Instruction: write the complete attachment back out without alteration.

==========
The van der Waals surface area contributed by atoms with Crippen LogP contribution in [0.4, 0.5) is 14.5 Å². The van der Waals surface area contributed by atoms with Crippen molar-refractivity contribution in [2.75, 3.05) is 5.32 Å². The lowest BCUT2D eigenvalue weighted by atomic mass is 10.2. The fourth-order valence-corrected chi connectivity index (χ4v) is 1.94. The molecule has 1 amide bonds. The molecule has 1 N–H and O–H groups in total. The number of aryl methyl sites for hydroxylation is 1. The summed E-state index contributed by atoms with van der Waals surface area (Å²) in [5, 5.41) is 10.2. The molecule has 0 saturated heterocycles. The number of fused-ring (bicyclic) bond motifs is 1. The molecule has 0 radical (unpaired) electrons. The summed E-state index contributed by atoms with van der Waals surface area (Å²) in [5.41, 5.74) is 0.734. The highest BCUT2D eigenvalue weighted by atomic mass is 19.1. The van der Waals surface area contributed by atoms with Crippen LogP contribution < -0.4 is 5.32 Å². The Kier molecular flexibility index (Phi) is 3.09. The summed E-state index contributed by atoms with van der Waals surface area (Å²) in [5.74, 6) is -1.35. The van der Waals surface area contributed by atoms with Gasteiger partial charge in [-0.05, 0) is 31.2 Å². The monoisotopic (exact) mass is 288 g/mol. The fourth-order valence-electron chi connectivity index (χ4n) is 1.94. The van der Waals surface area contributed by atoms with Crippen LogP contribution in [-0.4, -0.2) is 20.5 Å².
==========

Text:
The van der Waals surface area contributed by atoms with Crippen LogP contribution in [0.4, 0.5) is 14.5 Å². The van der Waals surface area contributed by atoms with Crippen molar-refractivity contribution in [2.75, 3.05) is 5.32 Å². The lowest BCUT2D eigenvalue weighted by atomic mass is 10.2. The fourth-order valence-corrected chi connectivity index (χ4v) is 1.94. The molecule has 1 amide bonds. The molecule has 1 N–H and O–H groups in total. The number of aryl methyl sites for hydroxylation is 1. The summed E-state index contributed by atoms with van der Waals surface area (Å²) in [5, 5.41) is 10.2. The molecule has 0 saturated heterocycles. The number of fused-ring (bicyclic) bond motifs is 1. The molecule has 0 radical (unpaired) electrons. The summed E-state index contributed by atoms with van der Waals surface area (Å²) in [5.41, 5.74) is 0.734. The highest BCUT2D eigenvalue weighted by atomic mass is 19.1. The van der Waals surface area contributed by atoms with Crippen LogP contribution < -0.4 is 5.32 Å². The Kier molecular flexibility index (Phi) is 3.09. The summed E-state index contributed by atoms with van der Waals surface area (Å²) in [5.74, 6) is -1.35. The van der Waals surface area contributed by atoms with Gasteiger partial charge in [-0.05, 0) is 31.2 Å². The monoisotopic (exact) mass is 288 g/mol. The fourth-order valence-electron chi connectivity index (χ4n) is 1.94. The van der Waals surface area contributed by atoms with Crippen LogP contribution in [-0.4, -0.2) is 20.5 Å².